Poverty Olympics Torch Relay Launch Emphasizes Struggles Around the Province

On January 17, a group of advocates and activists launched a Poverty Olympics Torch Relay at the Vancouver Art Gallery which will visit 18 communities around the province, mirroring the route of the official torch relay, until it reaches Vancouver on February 7 and makes its way to the opening ceremonies of the Poverty Olympics.

At the press conference, attendees displayed signs showing the rates of low-income in participating communities around BC, which reach as high as 25.3% in 100 Mile House and 26.6% in the City of Vancouver. The mascots of the Poverty Olympics, Chewy the Rat, Itchy the Bedbug and Creepy the Cockroach also had a presence as they skated around the press conference.

During the Torch Relay, farmers will serve home-grown soup and perform skits in 100 Mile House, the Troubled Times Troubadours will play and sing their woes in Sechelt on the Sunshine Coast, and the Poverty Olympics mascots will ski down the slopes in Whistler, where homeless people are allegedly already being displaced to Squamish.

Why are British Columbians around the province coming together to be a part of this Torch Relay? Because people are struggling with poverty and homelessness throughout the province.

There are somewhere between 10,000 and 15,000 homeless people in BC. 643,000 British Columbians were living in poverty in 2007, the latest data available. That was during the economic boom, before the recession hit, and the government responded by slashing funding across the board – education, the arts, libraries, health care, social services, seniors care, legal aid. Poverty rates are going to rise as a result. Through it all, the government has continued to fund the Olympics, which has now reached a cost of over 6 billion dollars.

In the build-up to Olympic Games, people often wonder whose going to go home with the most medals. Well, BC’s already ahead of the pack in Gold Medal wins. This province has the highest average wealth in Canada and more millionaires per capita than any other province. It also has the worst poverty rate in Canada, the lowest minimum wage, and the highest child poverty rate for the sixth year in a row. BC is the epitome of the phrase “the rich get richer and the poor get poorer.” Clearly, it’s only “The Best Place on Earth” for a few, while many more live in grinding poverty, desperately trying to get by from one day to the next.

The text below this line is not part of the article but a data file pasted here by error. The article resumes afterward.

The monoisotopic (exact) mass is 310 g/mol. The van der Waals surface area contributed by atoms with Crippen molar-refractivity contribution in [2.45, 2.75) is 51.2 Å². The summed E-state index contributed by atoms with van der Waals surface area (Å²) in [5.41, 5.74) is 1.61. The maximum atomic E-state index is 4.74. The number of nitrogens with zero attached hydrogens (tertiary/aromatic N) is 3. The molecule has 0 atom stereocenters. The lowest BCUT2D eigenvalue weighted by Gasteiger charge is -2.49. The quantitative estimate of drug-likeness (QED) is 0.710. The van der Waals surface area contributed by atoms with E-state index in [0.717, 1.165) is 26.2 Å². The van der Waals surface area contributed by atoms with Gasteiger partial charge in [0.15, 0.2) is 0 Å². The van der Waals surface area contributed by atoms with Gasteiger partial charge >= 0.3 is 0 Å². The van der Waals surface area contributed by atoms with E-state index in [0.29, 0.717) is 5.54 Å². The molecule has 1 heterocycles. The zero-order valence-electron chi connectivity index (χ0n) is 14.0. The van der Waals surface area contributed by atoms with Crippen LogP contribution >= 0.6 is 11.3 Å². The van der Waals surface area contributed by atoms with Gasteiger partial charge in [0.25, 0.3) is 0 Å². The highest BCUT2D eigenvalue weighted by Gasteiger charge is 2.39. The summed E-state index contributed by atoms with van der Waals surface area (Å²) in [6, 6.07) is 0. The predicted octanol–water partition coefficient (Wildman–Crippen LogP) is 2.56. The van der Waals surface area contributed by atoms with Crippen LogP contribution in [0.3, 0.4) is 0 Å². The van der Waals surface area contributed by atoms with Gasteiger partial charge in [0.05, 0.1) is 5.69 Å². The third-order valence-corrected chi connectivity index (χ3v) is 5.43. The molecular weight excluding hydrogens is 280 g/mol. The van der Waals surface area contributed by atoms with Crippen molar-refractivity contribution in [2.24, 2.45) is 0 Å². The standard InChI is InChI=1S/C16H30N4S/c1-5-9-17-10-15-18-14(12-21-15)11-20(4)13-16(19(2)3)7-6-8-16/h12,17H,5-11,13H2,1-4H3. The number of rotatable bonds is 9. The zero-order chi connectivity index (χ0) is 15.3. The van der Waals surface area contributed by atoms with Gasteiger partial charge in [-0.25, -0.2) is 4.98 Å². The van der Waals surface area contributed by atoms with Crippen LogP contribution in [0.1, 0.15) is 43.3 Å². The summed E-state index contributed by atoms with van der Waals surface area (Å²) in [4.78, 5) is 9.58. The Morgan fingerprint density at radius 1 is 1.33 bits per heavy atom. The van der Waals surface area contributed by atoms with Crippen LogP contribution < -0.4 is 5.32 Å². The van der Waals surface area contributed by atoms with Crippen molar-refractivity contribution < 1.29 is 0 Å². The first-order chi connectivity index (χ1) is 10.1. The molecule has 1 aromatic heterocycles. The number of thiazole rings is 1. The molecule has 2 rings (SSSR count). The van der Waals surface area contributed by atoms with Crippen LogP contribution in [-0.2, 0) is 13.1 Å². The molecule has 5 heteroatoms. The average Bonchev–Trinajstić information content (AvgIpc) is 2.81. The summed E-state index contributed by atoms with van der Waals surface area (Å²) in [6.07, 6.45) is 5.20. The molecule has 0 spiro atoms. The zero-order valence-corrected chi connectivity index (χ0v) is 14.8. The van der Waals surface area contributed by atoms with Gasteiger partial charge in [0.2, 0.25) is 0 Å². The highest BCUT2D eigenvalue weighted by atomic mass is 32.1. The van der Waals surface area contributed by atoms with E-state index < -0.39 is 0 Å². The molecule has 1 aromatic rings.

But people aren’t just living in poverty, they’re dying in poverty. Poor people have a shorter life expectancy than those with high incomes. A homeless person dies every 12 days in BC.

This province is in a state of emergency. And we need bold actions to get us out of it. But we can get out of it; there is nothing inevitable about poverty and homelessness. Other countries and provinces are committing to the reduction of poverty and seeing results. During the Poverty Olympics Torch Relay, Torchbearers will be calling on our governments to put the same energy and public spending into ending poverty and homelessness as they have into holding the Olympics.
Media coverage from Poverty Olympics torch relay launch:
Homeless stage an Olympic torch relay to raise awareness of plight
People’s Daily Online/Xinhua News Agency, January 18
Anti-poverty activists launch Olympic-style torch relay to highlight concerns
The Canadian Press, January 17
(Featured in the Kamloops Daily News, Coast Reporter [Sunshine Coast, BC], Winnipeg Free Press, Guelph Mercury, The Moose Jaw Times Herald, Metro News Halifax, Macleans.ca, NewsTalk 1010, canadaeast.com and more!)
Housing advocates unimpressed by VANOC charity
CTV News, January 17

Call for Homes not Ads
24 Hours, January 18
Poverty Olympics torch relay begins
News 1130, January 17
Poverty Olympics Torch Relay begins
CKNW, January 18
The 2010 “Poverty Olympics” Coming
Vancouver Sun Community of Interest, January 19
2010 Poverty Olympics Torch Relay underway
canadianimmigrant.ca
For more information about the Poverty Olympics and the Torch Relay visit http://www.povertyolympics.ca.